American Government – LETU POLS 2503 or Honors – FALL
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Is the U.S. a republic or a democracy? Should the mass media play a role in defining American government? Did the Founding Fathers define the government adequately? Do citizens serve the government, or does the government serve the people, abiding by the Judeo-Christian values granted it by the Constitution? Who holds the most powerful office in government?
This course will be an eye-opener for students! The objective of American Government is to provide pupils with an understanding of the principles and ideals of the Founding Fathers, the structure and function of the branches of government, as well as the policy considerations and politics facing our nation. Students will have an opportunity to participate in a Mock Congress utilizing concepts learned in this course. This is a highly interactive class, in which critical thinking and discussion are cornerstones. Supreme Court cases and original documents of the framers will be discussed and analyzed.
SPECIAL NOTE: This course is available as dual credit; however, a student does not have to dual enroll to take the class. This is a rigorous course intended for students ready to handle university-level content and pace. Please contact the teacher if you have any questions about placement or to have a recent writing sample reviewed. If you are not interested in an honors credit or pace, please consider Foundations of Government (Non-Honors).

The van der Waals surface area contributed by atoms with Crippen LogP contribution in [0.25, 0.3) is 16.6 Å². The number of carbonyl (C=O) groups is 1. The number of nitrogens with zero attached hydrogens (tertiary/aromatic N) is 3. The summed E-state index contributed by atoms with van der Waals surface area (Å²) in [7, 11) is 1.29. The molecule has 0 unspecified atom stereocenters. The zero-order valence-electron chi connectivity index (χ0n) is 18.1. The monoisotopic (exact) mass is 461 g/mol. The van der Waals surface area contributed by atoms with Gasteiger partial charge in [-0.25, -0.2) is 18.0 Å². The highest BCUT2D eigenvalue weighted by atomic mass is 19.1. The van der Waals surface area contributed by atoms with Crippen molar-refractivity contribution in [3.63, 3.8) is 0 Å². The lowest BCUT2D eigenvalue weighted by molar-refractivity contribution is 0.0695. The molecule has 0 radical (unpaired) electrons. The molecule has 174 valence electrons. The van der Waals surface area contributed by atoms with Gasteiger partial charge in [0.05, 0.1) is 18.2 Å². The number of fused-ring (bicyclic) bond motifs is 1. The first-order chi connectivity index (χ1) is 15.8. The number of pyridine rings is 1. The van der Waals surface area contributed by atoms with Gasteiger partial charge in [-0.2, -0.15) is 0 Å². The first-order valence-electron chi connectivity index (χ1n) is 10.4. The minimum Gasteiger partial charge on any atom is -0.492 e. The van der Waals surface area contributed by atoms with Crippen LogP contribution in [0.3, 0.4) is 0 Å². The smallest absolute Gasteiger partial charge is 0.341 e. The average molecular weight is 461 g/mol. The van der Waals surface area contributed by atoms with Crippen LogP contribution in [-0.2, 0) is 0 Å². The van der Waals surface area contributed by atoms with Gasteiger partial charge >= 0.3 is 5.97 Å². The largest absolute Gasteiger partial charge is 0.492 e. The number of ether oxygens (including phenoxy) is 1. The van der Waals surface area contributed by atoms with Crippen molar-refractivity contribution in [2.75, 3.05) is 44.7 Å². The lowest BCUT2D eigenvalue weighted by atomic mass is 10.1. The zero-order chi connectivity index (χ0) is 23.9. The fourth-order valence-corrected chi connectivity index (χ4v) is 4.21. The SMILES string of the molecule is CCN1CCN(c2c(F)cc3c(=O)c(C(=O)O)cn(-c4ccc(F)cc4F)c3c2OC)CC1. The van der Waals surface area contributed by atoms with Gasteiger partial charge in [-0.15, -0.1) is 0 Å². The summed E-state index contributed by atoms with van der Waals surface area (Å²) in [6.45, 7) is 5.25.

Please view prerequisites and required supplies below.
Date & Time
Title: American Democracy Now, 8th edition, ISBN: 978-1-265-63920-4 (loose-leaf) (This is not the AP edition)
QuickStudy.com, U.S. Government trifold academic outline
Ann LeBlanc loves learning and deep discussions. She received her Juris Doctorate from the Paul M. Hebert Law Center at Louisiana State University in Baton Rouge, Louisiana. She has a B.S. degree in finance, and is licensed to practice law in the states of Texas and Louisiana. Ann’s experience includes many facets of the legal field and she has argued and written legal briefs at both the state district and appellate court levels in Texas and Louisiana and has also represented clients in Federal court. Ann is also an author and has distinguished herself in the authoring of legal publications and the presentation of seminars for clients and organizations such as the National Business Institute and various insurance agencies.
Ann fulfills her love of learning, however, by teaching. Ann is currently an adjunct professor with LeTourneau University where she teaches American Government and Criminal Justice to dual credit students of Excelsior Classes. Ann has also served as an Adjunct Professor at the University of Louisiana – Lafayette, teaching Business Law. Her passion for education extends to the home, where she homeschools her own children employing the Socratic method. A keen lover of logic, Ann is passionate about teaching critical thinking skills and empowering today’s youth with the ability to analyze the problems of tomorrow, to ensure that our God given rights and freedoms remain unalienable.